The past few years we have seen quite a bit of research on cancer and sugar; it has also been largely suggested that the two are grossly connected. Well, a new study says that sugar and cancer are, in fact, connected in at least one way.
It began in 2008, but this new study reveals that sugar has the power to “awaken” cancer cells and make tumors more aggressive. More specifically, the research team—which hails from the University of Leuven (KU Leuven), the University of Brussels (VUB), and the Vlaams Institute for Biotechnology (VIB)—says they were able to clarify something called “The Warburg effect.” This is a phenomenon in which cancer cells rapidly break down sugars to stimulate tumor growth.
Most importantly, though, the study provides distinctly positive evidence of a direct correlation between sugar and cancer.
Lead study author Johan Thevelein, PhD, notes: “Our research reveals how the hyperactive sugar consumption of cancerous cells leads to a vicious cycle of continued stimulation of cancer development and growth.” The KU Leuven professor goes on to say, “Thus, it is able to explain the correlation between the strength of the Warburg effect and tumor aggressiveness. This link between sugar and cancer has sweeping consequences. Our results provide a foundation for future research in this domain, which can now be performed with a much more precise and relevant focus.”
In addition, the study authors comments, “We now reveal an evolutionarily conserved mechanism linking fermentation to activation of Ras, a major regulator of cell proliferation in yeast and mammalian cells, and prime proto-oncogene product.”
In this study, they note that a yeast mutant with an overactive glucose to glycolysis influx and a hyperaccumulation of Fru1,6bisP, indicates there is hyperactivation of the Ras. This, they say, “causes its glucose growth defect by triggering apoptosis. Fru1,6bisP is a potent activator of Ras in permeabilized yeast cells, likely acting through Cdc25. As in yeast, glucose triggers activation of Ras and its downstream targets MEK and ERK in mammalian cells. Biolayer interferometry measurements show that physiological concentrations of Fru1,6bisP stimulate dissociation of the pure Sos1/H-Ras complex. Thermal shift assay confirms direct binding to Sos1, the mammalian ortholog of Cdc25.”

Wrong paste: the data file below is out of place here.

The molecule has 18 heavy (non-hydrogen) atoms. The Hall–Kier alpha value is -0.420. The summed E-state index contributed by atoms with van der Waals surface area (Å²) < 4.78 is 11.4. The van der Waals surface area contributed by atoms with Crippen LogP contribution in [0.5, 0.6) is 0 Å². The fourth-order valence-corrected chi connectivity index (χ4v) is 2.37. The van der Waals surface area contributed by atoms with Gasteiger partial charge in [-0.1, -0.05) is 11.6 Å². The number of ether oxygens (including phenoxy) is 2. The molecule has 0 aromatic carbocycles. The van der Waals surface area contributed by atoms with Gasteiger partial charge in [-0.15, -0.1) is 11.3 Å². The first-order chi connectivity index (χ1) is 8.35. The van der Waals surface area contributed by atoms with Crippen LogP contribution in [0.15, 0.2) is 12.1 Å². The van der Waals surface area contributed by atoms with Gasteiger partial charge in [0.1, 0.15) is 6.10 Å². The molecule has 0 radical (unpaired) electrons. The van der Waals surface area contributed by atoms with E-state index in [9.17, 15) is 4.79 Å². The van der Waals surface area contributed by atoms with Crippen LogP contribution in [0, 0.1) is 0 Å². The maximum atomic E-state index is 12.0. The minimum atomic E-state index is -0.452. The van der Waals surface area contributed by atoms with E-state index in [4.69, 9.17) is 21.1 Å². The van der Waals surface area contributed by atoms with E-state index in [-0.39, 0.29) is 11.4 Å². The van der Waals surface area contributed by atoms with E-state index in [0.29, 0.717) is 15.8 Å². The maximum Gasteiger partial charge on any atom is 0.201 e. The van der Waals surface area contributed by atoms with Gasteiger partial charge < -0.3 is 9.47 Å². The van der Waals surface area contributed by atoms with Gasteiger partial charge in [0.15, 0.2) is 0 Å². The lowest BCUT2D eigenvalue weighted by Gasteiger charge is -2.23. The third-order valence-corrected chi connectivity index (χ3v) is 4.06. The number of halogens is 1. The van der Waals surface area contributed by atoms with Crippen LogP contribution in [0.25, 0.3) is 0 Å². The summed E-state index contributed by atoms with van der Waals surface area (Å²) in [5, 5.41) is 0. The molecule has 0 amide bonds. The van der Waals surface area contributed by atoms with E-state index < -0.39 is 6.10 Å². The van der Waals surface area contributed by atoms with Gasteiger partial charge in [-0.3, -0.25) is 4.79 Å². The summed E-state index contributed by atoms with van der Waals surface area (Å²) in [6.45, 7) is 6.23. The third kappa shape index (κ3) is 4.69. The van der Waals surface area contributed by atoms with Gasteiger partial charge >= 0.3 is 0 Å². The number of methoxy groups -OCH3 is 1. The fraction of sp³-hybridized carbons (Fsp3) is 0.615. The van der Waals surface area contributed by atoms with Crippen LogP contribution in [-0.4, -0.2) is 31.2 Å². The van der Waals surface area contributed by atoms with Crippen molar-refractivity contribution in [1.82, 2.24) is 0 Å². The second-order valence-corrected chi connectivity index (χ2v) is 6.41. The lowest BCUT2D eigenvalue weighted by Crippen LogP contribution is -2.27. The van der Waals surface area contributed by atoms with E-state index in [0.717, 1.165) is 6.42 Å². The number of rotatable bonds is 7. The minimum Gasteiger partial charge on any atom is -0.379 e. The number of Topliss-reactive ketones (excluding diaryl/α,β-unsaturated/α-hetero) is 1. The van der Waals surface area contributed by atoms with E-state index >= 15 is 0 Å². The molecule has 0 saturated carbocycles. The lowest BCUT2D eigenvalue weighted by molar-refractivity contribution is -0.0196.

In conclusion Dr. Thevelein notes that “the main advantage of using yeast was that our research was not affected by the additional regulatory mechanisms of mammalian cells, which conceal crucial underlying processes. We were thus able to target this process in yeast cells and confirm its presence in mammalian cells. However, the findings are not sufficient to identify the primary cause of the Warburg effect. Further research is needed to find out whether this primary cause is also conserved in yeast cells.”